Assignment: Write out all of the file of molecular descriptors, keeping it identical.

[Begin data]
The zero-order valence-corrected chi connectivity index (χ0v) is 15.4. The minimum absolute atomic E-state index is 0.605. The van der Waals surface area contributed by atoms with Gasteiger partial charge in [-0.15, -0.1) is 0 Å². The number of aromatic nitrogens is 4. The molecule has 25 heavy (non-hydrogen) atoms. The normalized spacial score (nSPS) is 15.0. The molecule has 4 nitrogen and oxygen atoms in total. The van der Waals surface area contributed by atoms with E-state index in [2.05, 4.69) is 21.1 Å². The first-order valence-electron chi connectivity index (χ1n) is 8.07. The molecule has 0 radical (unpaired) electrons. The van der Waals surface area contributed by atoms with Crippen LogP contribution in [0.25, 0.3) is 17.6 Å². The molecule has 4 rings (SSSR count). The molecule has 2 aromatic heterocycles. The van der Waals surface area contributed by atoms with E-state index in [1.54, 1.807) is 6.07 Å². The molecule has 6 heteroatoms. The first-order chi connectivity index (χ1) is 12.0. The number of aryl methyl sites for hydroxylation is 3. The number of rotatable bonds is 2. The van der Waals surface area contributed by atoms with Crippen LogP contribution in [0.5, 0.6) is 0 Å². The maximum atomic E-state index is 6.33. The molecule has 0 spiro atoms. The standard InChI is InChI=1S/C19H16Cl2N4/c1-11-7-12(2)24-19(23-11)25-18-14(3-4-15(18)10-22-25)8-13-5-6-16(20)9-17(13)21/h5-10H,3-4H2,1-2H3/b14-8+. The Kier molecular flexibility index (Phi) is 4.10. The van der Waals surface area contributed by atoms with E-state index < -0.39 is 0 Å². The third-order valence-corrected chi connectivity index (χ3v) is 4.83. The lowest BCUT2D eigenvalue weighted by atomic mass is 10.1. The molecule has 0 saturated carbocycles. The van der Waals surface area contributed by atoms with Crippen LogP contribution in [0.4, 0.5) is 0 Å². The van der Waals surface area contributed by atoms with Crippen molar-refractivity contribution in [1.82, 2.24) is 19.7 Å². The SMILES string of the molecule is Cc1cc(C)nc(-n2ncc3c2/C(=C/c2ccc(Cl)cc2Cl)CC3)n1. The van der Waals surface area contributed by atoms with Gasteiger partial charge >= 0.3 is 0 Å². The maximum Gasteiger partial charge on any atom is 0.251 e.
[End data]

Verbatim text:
The zero-order valence-corrected chi connectivity index (χ0v) is 15.4. The minimum absolute atomic E-state index is 0.605. The van der Waals surface area contributed by atoms with Gasteiger partial charge in [-0.15, -0.1) is 0 Å². The number of aromatic nitrogens is 4. The molecule has 25 heavy (non-hydrogen) atoms. The normalized spacial score (nSPS) is 15.0. The molecule has 4 nitrogen and oxygen atoms in total. The van der Waals surface area contributed by atoms with E-state index in [2.05, 4.69) is 21.1 Å². The first-order valence-electron chi connectivity index (χ1n) is 8.07. The molecule has 0 radical (unpaired) electrons. The van der Waals surface area contributed by atoms with Crippen LogP contribution in [0.25, 0.3) is 17.6 Å². The molecule has 4 rings (SSSR count). The molecule has 2 aromatic heterocycles. The van der Waals surface area contributed by atoms with E-state index in [1.54, 1.807) is 6.07 Å². The molecule has 6 heteroatoms. The first-order chi connectivity index (χ1) is 12.0. The number of aryl methyl sites for hydroxylation is 3. The number of rotatable bonds is 2. The van der Waals surface area contributed by atoms with Crippen LogP contribution in [0.5, 0.6) is 0 Å². The maximum atomic E-state index is 6.33. The molecule has 0 spiro atoms. The standard InChI is InChI=1S/C19H16Cl2N4/c1-11-7-12(2)24-19(23-11)25-18-14(3-4-15(18)10-22-25)8-13-5-6-16(20)9-17(13)21/h5-10H,3-4H2,1-2H3/b14-8+. The Kier molecular flexibility index (Phi) is 4.10. The van der Waals surface area contributed by atoms with E-state index < -0.39 is 0 Å². The third-order valence-corrected chi connectivity index (χ3v) is 4.83. The lowest BCUT2D eigenvalue weighted by atomic mass is 10.1. The molecule has 0 saturated carbocycles. The van der Waals surface area contributed by atoms with Crippen LogP contribution in [0.4, 0.5) is 0 Å². The van der Waals surface area contributed by atoms with Crippen molar-refractivity contribution in [1.82, 2.24) is 19.7 Å². The SMILES string of the molecule is Cc1cc(C)nc(-n2ncc3c2/C(=C/c2ccc(Cl)cc2Cl)CC3)n1. The van der Waals surface area contributed by atoms with Gasteiger partial charge >= 0.3 is 0 Å². The maximum Gasteiger partial charge on any atom is 0.251 e.